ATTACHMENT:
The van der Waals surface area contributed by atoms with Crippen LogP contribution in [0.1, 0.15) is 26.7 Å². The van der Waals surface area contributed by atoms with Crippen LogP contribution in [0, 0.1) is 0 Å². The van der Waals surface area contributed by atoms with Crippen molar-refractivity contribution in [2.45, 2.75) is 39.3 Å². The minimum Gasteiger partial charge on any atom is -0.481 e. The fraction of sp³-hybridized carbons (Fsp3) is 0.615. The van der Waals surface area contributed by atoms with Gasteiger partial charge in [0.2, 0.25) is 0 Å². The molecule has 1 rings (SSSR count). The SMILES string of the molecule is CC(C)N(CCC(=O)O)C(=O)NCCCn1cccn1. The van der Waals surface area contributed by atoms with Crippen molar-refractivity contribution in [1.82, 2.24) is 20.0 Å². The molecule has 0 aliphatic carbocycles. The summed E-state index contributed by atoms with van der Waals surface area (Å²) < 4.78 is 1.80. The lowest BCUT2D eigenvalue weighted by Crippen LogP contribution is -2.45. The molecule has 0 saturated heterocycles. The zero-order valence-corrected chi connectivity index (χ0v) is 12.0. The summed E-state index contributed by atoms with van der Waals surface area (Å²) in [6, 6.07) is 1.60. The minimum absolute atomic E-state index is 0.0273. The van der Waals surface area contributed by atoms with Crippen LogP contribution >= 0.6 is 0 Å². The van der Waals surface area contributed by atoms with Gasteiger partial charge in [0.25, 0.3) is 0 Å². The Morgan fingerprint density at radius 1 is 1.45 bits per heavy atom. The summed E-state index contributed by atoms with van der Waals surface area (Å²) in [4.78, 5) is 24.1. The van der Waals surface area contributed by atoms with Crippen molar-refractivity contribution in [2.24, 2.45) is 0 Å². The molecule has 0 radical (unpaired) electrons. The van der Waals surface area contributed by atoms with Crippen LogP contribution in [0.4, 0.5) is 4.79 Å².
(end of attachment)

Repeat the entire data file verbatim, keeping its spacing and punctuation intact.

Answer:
The van der Waals surface area contributed by atoms with Crippen LogP contribution in [0.1, 0.15) is 26.7 Å². The van der Waals surface area contributed by atoms with Crippen LogP contribution in [0, 0.1) is 0 Å². The van der Waals surface area contributed by atoms with Crippen molar-refractivity contribution in [2.45, 2.75) is 39.3 Å². The minimum Gasteiger partial charge on any atom is -0.481 e. The fraction of sp³-hybridized carbons (Fsp3) is 0.615. The van der Waals surface area contributed by atoms with Gasteiger partial charge in [0.2, 0.25) is 0 Å². The molecule has 1 rings (SSSR count). The SMILES string of the molecule is CC(C)N(CCC(=O)O)C(=O)NCCCn1cccn1. The van der Waals surface area contributed by atoms with Crippen molar-refractivity contribution in [1.82, 2.24) is 20.0 Å². The molecule has 0 aliphatic carbocycles. The summed E-state index contributed by atoms with van der Waals surface area (Å²) < 4.78 is 1.80. The lowest BCUT2D eigenvalue weighted by Crippen LogP contribution is -2.45. The molecule has 0 saturated heterocycles. The zero-order valence-corrected chi connectivity index (χ0v) is 12.0. The summed E-state index contributed by atoms with van der Waals surface area (Å²) in [6, 6.07) is 1.60. The minimum absolute atomic E-state index is 0.0273. The van der Waals surface area contributed by atoms with Crippen LogP contribution >= 0.6 is 0 Å². The van der Waals surface area contributed by atoms with Gasteiger partial charge in [0.25, 0.3) is 0 Å². The Morgan fingerprint density at radius 1 is 1.45 bits per heavy atom. The summed E-state index contributed by atoms with van der Waals surface area (Å²) in [4.78, 5) is 24.1. The van der Waals surface area contributed by atoms with Crippen molar-refractivity contribution in [2.24, 2.45) is 0 Å². The molecule has 0 radical (unpaired) electrons. The van der Waals surface area contributed by atoms with Crippen LogP contribution in [0.4, 0.5) is 4.79 Å².